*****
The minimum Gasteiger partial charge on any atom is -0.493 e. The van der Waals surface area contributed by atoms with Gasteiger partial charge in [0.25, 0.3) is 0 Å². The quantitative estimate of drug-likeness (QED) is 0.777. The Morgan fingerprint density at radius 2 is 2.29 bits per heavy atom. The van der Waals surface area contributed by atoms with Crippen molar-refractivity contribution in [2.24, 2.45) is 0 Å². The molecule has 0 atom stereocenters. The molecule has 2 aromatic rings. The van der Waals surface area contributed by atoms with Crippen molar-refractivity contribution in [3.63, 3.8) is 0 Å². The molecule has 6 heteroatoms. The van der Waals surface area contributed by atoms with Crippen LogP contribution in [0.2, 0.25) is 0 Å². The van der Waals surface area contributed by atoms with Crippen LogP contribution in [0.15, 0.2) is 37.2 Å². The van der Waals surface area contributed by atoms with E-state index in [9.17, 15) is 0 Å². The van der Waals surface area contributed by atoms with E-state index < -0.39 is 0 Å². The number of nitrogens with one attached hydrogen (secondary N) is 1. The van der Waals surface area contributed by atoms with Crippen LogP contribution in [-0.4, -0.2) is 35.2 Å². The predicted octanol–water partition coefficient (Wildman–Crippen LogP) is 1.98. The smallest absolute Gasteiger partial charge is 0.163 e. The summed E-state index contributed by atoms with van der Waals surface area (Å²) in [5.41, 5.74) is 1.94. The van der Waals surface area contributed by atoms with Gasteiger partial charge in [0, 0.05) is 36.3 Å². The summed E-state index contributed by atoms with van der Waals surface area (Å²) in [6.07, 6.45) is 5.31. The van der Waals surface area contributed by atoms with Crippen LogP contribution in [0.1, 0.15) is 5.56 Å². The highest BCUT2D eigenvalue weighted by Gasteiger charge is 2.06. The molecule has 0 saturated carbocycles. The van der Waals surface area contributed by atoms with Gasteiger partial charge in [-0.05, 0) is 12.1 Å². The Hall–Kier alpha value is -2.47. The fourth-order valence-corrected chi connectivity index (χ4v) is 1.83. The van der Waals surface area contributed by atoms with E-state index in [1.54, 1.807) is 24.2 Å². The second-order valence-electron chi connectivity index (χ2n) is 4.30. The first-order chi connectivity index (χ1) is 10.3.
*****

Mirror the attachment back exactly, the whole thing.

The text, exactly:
The minimum Gasteiger partial charge on any atom is -0.493 e. The van der Waals surface area contributed by atoms with Gasteiger partial charge in [0.25, 0.3) is 0 Å². The quantitative estimate of drug-likeness (QED) is 0.777. The Morgan fingerprint density at radius 2 is 2.29 bits per heavy atom. The van der Waals surface area contributed by atoms with Crippen molar-refractivity contribution in [2.24, 2.45) is 0 Å². The molecule has 0 atom stereocenters. The molecule has 2 aromatic rings. The van der Waals surface area contributed by atoms with Crippen molar-refractivity contribution in [3.63, 3.8) is 0 Å². The molecule has 6 heteroatoms. The van der Waals surface area contributed by atoms with Crippen LogP contribution in [0.2, 0.25) is 0 Å². The van der Waals surface area contributed by atoms with Crippen LogP contribution in [0.15, 0.2) is 37.2 Å². The van der Waals surface area contributed by atoms with E-state index in [9.17, 15) is 0 Å². The van der Waals surface area contributed by atoms with E-state index < -0.39 is 0 Å². The number of nitrogens with one attached hydrogen (secondary N) is 1. The van der Waals surface area contributed by atoms with Crippen LogP contribution in [-0.4, -0.2) is 35.2 Å². The predicted octanol–water partition coefficient (Wildman–Crippen LogP) is 1.98. The smallest absolute Gasteiger partial charge is 0.163 e. The summed E-state index contributed by atoms with van der Waals surface area (Å²) in [5.41, 5.74) is 1.94. The van der Waals surface area contributed by atoms with Gasteiger partial charge in [0, 0.05) is 36.3 Å². The summed E-state index contributed by atoms with van der Waals surface area (Å²) in [6.07, 6.45) is 5.31. The van der Waals surface area contributed by atoms with Crippen LogP contribution in [0.1, 0.15) is 5.56 Å². The highest BCUT2D eigenvalue weighted by Gasteiger charge is 2.06. The molecule has 0 saturated carbocycles. The van der Waals surface area contributed by atoms with Gasteiger partial charge in [-0.05, 0) is 12.1 Å². The Hall–Kier alpha value is -2.47. The fourth-order valence-corrected chi connectivity index (χ4v) is 1.83. The van der Waals surface area contributed by atoms with E-state index in [1.54, 1.807) is 24.2 Å². The second-order valence-electron chi connectivity index (χ2n) is 4.30. The first-order chi connectivity index (χ1) is 10.3.